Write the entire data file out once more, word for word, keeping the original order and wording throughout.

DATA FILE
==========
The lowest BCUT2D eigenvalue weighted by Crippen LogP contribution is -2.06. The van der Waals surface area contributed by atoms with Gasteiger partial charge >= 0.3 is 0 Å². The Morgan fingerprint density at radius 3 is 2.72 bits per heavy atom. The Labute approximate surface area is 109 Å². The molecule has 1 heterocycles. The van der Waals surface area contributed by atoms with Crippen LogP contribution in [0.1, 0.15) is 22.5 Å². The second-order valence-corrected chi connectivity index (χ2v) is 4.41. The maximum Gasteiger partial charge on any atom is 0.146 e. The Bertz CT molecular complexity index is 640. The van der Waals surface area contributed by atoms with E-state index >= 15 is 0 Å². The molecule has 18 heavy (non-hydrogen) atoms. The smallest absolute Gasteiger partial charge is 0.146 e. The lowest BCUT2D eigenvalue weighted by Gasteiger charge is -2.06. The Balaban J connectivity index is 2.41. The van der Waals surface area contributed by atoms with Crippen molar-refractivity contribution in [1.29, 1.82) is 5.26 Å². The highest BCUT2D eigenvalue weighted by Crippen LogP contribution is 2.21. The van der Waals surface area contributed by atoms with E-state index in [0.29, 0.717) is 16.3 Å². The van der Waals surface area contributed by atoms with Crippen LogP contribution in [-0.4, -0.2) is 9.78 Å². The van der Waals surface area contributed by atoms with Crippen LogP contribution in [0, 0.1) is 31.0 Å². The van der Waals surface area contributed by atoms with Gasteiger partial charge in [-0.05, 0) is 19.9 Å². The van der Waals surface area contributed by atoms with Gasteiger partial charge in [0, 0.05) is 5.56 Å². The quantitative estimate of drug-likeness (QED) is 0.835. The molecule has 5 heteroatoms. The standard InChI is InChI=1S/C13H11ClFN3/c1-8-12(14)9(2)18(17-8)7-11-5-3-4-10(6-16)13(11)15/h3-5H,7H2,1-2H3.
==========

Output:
The lowest BCUT2D eigenvalue weighted by Crippen LogP contribution is -2.06. The van der Waals surface area contributed by atoms with Gasteiger partial charge >= 0.3 is 0 Å². The Morgan fingerprint density at radius 3 is 2.72 bits per heavy atom. The Labute approximate surface area is 109 Å². The molecule has 1 heterocycles. The van der Waals surface area contributed by atoms with Crippen LogP contribution in [0.1, 0.15) is 22.5 Å². The second-order valence-corrected chi connectivity index (χ2v) is 4.41. The maximum Gasteiger partial charge on any atom is 0.146 e. The Bertz CT molecular complexity index is 640. The van der Waals surface area contributed by atoms with E-state index >= 15 is 0 Å². The molecule has 18 heavy (non-hydrogen) atoms. The smallest absolute Gasteiger partial charge is 0.146 e. The lowest BCUT2D eigenvalue weighted by Gasteiger charge is -2.06. The Balaban J connectivity index is 2.41. The van der Waals surface area contributed by atoms with Crippen molar-refractivity contribution in [1.29, 1.82) is 5.26 Å². The highest BCUT2D eigenvalue weighted by Crippen LogP contribution is 2.21. The van der Waals surface area contributed by atoms with E-state index in [0.29, 0.717) is 16.3 Å². The van der Waals surface area contributed by atoms with Crippen LogP contribution in [-0.4, -0.2) is 9.78 Å². The van der Waals surface area contributed by atoms with Crippen LogP contribution in [0, 0.1) is 31.0 Å². The van der Waals surface area contributed by atoms with Gasteiger partial charge in [-0.05, 0) is 19.9 Å². The van der Waals surface area contributed by atoms with Gasteiger partial charge in [0, 0.05) is 5.56 Å². The quantitative estimate of drug-likeness (QED) is 0.835. The molecule has 5 heteroatoms. The standard InChI is InChI=1S/C13H11ClFN3/c1-8-12(14)9(2)18(17-8)7-11-5-3-4-10(6-16)13(11)15/h3-5H,7H2,1-2H3.